The Samsung Galaxy S8 will likely be the South Korean firm’s biggest test yet: a phone that has to live up to the highest expectations and also the toughest scrutiny.
Even in normal circumstances, the stakes are high when a phone maker unveils its latest flagship handset. But the past few months have been anything but normal for Samsung.
And at the simultaneous release of the S8 in London and New York, the elephant in the room is a big one.
This is the launch that follows the Note 7 scandal last year, the phone Samsung recalled and then eventually scrapped after some batteries overheated and caught fire.
“With this launch, Samsung gets a chance to redeem itself after the Galaxy Note 7 fiasco…but it may be too early to say that Samsung’s troubles are behind it now,” says Kiranjeet Kaur of tech analysts IDC.
How much damage has been done?
While the Galaxy S models are the company’s flagship line and widely seen as the only serious competitor to Apple’s iPhone, the Note models are a range of large-screen phablets, aimed only at a niche market.
So did the global headlines of Note phones going up in flames burn the Samsung image?
Anecdotally the brand still seems in good shape.
Despite the YouTube videos of burning phones, the drip-drip of negative stories and the internet memes, Samsung does not seem to have been as tarnished anywhere near as badly as you might expect.
A Reuters/IPSOS study in the aftermath of the scandal found Samsung users in the US remained as loyal to their brand as Apple users were to their iPhones.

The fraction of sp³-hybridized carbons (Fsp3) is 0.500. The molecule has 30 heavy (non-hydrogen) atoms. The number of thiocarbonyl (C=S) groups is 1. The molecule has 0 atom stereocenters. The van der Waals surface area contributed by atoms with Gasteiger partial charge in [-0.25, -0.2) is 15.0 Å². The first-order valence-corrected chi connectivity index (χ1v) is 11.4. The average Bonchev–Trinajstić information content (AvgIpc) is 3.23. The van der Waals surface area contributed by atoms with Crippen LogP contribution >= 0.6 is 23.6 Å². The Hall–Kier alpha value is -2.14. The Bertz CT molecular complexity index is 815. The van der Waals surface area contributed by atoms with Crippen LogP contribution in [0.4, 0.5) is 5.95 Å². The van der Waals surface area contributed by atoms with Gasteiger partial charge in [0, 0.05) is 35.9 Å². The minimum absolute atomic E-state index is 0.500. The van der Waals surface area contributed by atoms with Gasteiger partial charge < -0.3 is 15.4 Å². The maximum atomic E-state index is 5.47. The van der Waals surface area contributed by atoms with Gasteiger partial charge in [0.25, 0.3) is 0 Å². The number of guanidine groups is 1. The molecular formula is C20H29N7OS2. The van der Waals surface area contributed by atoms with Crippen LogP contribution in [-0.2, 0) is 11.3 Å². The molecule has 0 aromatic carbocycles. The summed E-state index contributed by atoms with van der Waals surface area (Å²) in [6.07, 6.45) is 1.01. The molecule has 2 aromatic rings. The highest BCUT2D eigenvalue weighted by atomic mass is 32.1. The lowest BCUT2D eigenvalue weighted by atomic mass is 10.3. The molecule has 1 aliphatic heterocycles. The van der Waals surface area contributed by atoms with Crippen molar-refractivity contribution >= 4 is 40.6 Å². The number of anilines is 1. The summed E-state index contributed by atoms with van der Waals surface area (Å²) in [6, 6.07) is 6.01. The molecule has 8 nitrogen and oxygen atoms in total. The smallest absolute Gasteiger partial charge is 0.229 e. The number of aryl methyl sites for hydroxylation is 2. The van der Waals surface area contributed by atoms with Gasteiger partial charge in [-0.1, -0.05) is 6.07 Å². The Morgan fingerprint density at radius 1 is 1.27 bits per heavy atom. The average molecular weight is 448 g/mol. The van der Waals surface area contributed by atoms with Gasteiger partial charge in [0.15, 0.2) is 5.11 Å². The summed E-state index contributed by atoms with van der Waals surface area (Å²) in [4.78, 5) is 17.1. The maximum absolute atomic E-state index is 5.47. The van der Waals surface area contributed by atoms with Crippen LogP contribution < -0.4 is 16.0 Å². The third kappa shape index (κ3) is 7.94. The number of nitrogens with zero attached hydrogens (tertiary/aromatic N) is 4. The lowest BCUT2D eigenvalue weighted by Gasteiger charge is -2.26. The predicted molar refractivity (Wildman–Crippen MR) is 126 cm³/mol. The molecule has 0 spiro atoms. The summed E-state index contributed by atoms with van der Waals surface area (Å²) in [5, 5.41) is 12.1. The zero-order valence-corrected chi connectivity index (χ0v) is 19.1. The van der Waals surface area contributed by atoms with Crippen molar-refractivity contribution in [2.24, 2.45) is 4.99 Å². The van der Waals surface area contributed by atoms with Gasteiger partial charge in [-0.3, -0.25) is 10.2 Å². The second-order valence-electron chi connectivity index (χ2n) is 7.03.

Because the problem was identified shortly after the Note 7 was released the recall was mostly limited to early adopters, and this limited the negative experiences, said Jan Dawson of Jackdaw Research.
“Your own personal experience trumps what you read and what people tell you,” Dawson said at the time of the Reuters/Ipsos poll.
Yet recalling, and then ultimately killing off, the Note 7, is thought to have cost Samsung $5.3bn (£4.3bn).
So, are they struggling financially?
No. Samsung Electronics saw profits surge 50% in the last three months of 2016, despite the Note 7 phone fiasco.
And the firm’s share price has climbed steadily over the past 12 months.
That resilience is largely because the Galaxy S7 – the precursor to the new phone launched this Wednesday – has been a real success.
And it is even more remarkable given Samsung is also embroiled in South Korea’s political corruption scandal – with the firm accused of having bribed the government in return for political favours – something it strenuously denies.
Samsung heir apparent and de facto boss Lee Jae-yong has been arrested and is on trial accused of bribery and corruption. He also has maintained his innocence.
While this scandal has sent shockwaves though South Korea and the country’s corporate world, there is no evidence it has impacted the decision of consumers around the world when it comes to choosing their next smartphone.
What’s the competition?
For the past several years, Samsung’s has been caught in the middle, competing with both Apple’s premium iPhone on the one hand, and cheaper Chinese smartphones on the other.
Neither of these have gone away. The iPhone 7 continues to be a top seller for Apple, with the US company now even offering cheaper options – the older iPhone 6s and the scaled down iPhone SE – that still benefit from the premium brand image but are more affordable.
These factors saw Apple overtake Samsung in smartphone shipments for the first time in the last three months of 2016.
The IDC data showed Apple had 18.3% market share compared with Samsung’s 18.1%.
From the side of Chinese competition, the likes of Huawei, Oppo and Xiaomi are continuing to offer Android phones that regularly get top reviews but tend to be much cheaper than whatever Samsung has to offer with comparable specifications.